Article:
A Day in the Life of the Human Resources Registry

17 November 2008

The heartbeat: Oscar Scheepers and David van Sensie keep the HR Registry ticking over.

The Human Resources Registry office is known to its staff members as the "heartbeat" of UCT. It is entrusted with confidential personal information of all UCT staff members, from the Vice-Chancellor down to contract employees. David van Sensie, registry controller, and Oscar Scheepers, registry assistant, are the two staff members working there.

What does the office do?

The office looks after the records of academic, research, professional, administration and support staff, contract employees as well as those of the retirees. Van Sensie and Scheepers see to it that all documents are filed correctly in alphabetical order or according to executive, department, permanent or contract employees ranks. The files contain personal confidential folders such as letters of appointment, and information on benefits, salaries, pension funds, medical aid, leave, payments and performance records. This information is supplied mainly to the HR staff, who work with UCT staff queries, but general staff may also have access to their files. The office also confirms employment to business organisations when individuals open accounts with institutions such as shops and banks.

What are the challenges facing the office?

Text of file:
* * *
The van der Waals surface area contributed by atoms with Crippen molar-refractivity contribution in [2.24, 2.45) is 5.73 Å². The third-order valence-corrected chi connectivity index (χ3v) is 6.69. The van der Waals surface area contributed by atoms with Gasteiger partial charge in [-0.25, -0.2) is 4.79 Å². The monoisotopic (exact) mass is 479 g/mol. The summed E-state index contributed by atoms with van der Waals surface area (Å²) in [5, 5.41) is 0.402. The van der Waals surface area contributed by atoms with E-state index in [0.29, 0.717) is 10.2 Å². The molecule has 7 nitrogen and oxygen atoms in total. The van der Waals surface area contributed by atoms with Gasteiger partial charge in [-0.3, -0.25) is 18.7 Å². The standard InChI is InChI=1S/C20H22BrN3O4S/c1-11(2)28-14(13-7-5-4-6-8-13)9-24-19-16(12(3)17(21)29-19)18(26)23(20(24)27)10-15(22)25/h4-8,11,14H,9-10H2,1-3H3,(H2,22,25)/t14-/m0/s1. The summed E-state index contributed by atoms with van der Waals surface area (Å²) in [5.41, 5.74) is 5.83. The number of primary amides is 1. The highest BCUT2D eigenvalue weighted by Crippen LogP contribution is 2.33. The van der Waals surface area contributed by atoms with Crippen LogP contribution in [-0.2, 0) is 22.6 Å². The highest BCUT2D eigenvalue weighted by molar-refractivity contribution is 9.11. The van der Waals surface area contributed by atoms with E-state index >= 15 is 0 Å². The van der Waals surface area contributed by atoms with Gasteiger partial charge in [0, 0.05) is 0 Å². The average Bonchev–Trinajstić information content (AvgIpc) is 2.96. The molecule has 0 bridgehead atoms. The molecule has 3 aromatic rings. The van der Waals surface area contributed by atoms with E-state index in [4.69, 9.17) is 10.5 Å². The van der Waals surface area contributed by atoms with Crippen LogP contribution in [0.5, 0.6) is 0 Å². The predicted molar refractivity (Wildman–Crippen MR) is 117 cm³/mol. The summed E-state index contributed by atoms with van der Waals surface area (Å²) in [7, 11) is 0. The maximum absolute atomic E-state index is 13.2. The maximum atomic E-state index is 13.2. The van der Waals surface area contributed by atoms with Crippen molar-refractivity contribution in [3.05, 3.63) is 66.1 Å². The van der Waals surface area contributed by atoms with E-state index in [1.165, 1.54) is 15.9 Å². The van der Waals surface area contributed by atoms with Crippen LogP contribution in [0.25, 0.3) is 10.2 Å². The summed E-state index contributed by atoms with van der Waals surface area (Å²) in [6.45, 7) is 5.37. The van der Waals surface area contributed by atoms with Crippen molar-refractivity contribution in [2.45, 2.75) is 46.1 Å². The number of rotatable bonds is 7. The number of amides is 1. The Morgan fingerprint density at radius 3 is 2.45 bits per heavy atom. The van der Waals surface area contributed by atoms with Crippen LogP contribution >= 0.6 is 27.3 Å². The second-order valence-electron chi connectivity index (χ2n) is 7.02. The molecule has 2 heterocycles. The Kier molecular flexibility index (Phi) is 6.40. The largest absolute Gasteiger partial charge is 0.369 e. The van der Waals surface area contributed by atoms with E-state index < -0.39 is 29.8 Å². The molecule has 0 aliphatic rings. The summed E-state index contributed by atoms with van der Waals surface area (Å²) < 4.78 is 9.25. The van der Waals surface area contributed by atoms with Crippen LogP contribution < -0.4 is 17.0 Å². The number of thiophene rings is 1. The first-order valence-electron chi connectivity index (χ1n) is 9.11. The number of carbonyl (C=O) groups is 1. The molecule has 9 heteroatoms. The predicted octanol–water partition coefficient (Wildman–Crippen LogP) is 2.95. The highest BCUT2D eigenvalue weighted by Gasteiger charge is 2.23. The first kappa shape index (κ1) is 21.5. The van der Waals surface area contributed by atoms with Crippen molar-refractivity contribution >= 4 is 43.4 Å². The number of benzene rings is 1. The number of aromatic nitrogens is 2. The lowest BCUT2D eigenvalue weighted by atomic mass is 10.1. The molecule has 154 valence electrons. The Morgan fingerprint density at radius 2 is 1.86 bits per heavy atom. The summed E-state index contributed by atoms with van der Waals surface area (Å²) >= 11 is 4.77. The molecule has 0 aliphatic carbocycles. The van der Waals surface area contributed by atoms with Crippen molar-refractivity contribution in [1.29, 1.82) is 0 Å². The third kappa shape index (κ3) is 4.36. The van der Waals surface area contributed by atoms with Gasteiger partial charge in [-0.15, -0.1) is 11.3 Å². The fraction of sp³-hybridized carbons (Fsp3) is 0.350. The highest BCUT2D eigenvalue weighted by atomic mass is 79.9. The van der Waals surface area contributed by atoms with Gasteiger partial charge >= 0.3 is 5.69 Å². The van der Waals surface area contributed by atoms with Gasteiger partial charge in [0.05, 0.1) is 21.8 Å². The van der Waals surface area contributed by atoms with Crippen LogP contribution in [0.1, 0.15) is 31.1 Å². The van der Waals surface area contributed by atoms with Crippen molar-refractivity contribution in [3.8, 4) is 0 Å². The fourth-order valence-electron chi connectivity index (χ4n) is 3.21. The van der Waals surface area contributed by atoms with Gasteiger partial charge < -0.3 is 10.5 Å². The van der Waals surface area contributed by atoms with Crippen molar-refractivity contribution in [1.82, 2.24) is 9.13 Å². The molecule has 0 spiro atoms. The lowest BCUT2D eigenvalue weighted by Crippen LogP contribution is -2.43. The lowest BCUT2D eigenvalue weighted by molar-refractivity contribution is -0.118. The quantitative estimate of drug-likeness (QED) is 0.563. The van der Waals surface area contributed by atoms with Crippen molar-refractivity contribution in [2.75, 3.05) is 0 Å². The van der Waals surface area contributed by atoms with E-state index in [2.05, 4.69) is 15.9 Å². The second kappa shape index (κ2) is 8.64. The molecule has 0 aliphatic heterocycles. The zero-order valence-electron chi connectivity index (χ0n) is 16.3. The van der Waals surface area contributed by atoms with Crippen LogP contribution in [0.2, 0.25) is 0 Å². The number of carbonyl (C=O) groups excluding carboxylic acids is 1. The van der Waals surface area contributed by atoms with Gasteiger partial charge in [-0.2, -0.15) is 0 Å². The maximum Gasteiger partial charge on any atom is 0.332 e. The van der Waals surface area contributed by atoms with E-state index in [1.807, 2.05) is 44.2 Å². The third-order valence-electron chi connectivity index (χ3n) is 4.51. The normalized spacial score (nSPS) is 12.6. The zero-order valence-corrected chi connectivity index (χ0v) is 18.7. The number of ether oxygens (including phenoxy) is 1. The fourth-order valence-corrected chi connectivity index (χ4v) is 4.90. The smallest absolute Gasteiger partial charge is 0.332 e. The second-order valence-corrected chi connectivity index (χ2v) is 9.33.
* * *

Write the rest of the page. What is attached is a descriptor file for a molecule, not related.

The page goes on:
Unlike many work environments, the HR Registry has no peak and low seasons. It is an on-going paper chase from January to December. "We will go on until retirement," jokes Van Sensie. The work requires speed, accuracy and good time management. "And we must do it right the first time. There is no place for misfiling," Scheepers notes. "It is difficult to keep up with the volume of paper work. You need to work smart." This is compounded by the lack of space. "But thankfully we have a radio to keep the stress levels down," said Van Sensie.

What are the highs and lows?

The low points are when people come with long lists of requests. This demands that a number of files be found to extricate the information, "which is terrible". And it frustrates the two men when people mark their requests as urgent but then take ages to collect it. But the fact that Van Sensie and Scheepers are entrusted with the university's confidential information makes them feel great. "We are the heartbeat of UCT," said Scheepers. And they get compliments all the time.

What strange requests have they received?

They often get phone calls from shops and banks demanding payment from people who had pretended to be working at the university but had left long ago.

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